Big cities aren’t the only places working hard to create terrific communities. I was reminded of this fact when visiting Roanoke, Virginia over the past few days to attend CityWorks(X)po, a conference for change agents and placemakers. Going in, I was completely unfamiliar with the city, but was delighted with what I discovered there during my short visit.
It was the friendliness of Roanoke’s residents that I first noticed. This wasn’t just the small-town Southern hospitality that’s a cliché. The congeniality of the city’s residents seemed more significant, somehow, and more genuine. People had an open manner and authenticity I was unaccustomed to in hectic Washington D.C., with its preoccupation on political affiliations and “optics.”
Then I discovered Roanoke’s downtown area. “It’s only about five square blocks, but they’ve done a real nice job fixing it up over the past couple years,” said Harry, my hotel shuttle driver. That was a bit of an understatement. The downtown public plaza was actually the result of a crowdsourcing project launched at (X)po in 2011, according to conference organizer Amy McGinnis.
By all accounts, it is a success. During my stay, the public plaza at City Market was a hotbed of activity. The Saturday farmers market drew a crowd of hundreds. Aside from the well-utlized public spaces, the downtown area was also notable for its diversity of small businesses.
I found it interesting that the uniformity of gentrification hasn’t taken hold in Roanoke’s downtown. I couldn’t find a Starbucks or Chop’t in spite of myself. I was thankfully forced to go outside my comfort zone to discover the unique and diverse small businesses populating the downtown, such as Mill Mountain Coffee and Firefly.
I met a local small-business owner named Sam Waller (pictured at top), whose window-washing company Glass Monkey uses bicycles as a conveyance. It’s the only business operating by bicycle in the city, and it might be why Sam seemed to be a celebrity of sorts at CityWorks(X)po. “I’m passionate about bikes,” Sam told me. Sam was as open and trusting as everyone else I’d met there. Either there was Prozac in the water supply or something else was going on.
Then it occurred to me: could these Roanoke residents be exhibiting the happiness that is produced by living in a really great city? This is the idea Charles Montgomery has written about inhis book Happy City, which looks at the intersection of urban design and the emerging science of happiness.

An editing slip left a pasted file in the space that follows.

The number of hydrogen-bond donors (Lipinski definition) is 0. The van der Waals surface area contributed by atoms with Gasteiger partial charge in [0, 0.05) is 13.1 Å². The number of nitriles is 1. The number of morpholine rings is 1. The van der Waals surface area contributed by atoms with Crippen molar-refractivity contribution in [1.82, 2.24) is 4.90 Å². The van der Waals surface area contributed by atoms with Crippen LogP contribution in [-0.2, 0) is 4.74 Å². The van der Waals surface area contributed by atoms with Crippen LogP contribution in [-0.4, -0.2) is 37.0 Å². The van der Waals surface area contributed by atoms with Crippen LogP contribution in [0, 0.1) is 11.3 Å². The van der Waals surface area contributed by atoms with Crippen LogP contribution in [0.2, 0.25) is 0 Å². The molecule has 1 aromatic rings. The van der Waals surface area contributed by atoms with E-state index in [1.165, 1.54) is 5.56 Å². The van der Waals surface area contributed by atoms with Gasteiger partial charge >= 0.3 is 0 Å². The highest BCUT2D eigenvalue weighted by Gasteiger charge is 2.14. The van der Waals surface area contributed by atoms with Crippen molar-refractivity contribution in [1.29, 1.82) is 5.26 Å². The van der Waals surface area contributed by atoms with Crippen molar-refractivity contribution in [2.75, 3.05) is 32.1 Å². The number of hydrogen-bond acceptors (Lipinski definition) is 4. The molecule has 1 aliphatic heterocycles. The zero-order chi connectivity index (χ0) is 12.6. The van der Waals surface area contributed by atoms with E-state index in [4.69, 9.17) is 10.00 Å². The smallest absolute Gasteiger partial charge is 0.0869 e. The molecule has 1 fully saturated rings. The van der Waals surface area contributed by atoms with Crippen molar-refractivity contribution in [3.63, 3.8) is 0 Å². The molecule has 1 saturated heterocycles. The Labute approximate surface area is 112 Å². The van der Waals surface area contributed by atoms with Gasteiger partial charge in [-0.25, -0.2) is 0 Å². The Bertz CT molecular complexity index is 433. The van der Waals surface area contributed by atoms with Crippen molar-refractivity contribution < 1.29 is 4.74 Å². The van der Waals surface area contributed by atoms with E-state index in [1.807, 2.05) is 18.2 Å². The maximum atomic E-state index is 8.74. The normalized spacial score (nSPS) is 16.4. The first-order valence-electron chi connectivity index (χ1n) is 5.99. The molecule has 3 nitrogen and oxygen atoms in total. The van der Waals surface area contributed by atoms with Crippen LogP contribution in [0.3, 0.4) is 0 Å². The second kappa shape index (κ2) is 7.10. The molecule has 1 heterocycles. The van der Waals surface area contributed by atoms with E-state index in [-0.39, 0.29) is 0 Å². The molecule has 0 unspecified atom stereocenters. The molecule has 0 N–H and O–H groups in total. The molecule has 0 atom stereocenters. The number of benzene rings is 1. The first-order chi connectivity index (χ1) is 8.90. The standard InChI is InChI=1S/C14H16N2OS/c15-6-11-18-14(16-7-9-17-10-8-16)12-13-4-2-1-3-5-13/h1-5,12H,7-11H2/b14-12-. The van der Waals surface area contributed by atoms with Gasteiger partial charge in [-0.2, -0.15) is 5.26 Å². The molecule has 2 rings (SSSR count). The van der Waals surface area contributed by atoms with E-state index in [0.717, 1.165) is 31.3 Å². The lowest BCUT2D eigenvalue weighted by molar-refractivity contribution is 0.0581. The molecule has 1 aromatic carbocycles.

It’s also a theory espoused by Richard Florida, who has argued that where we choose to live is the single most important decision we will make in our lives, above who we marry or what career we choose. It certainly seems possible to be. Roanoke was certainly a place that spoke to me in that manner.
Apparently I wasn’t the only one who felt that way. CityWorks(X)po presenter Josh McManus, program director of the Knight Foundation, said, “How did I not know about this place? I was texting friends all morning saying, ‘Roanoke, did you know, did you know?’”
The city isn’t perfect. Without a university and with few large private employers, it still struggles financially. Service industries have replaced manufacturing jobs to a large extent, which is an imperfect substitution. Public transportation continues to be an issue as well. While I was able to take the train from Washington D.C. to Lynchburg, there’s no direct service to Roanoke.
McGinnis said, “We have that small-city problem of public transportation being almost exclusively used by those who can’t afford private options. Walkability continues to be a concern, particularly as you move out from the city center. Roanoke County in particular needs to address pedestrian/bike access.”
On that front, things may be looking up. The 2013 Virginia transportation bill allows for commuter rail to return to Roanoke after 34 years of inactivity.
In the meantime, the southern Virginia city has been attracting hipsters in droves, brought by the allure of a burgeoning artist community, the aforementioned revitalized downtown area, and Roanoke’s low cost of living. It was also named one of America’s Best Small Cities on the Rise by SmarterTravel.com.
It’s appropriate that CityWorks(X)po, now in its fourth year, should take place in Roanoke. Founder Ed Walker describes his conference as fostering “extraordinary achievement in unexpected places and unexpected ways,” and Roanoke truly encapsulates the unexpected location aspect of that phrase –in all the right ways.
Photos by the author.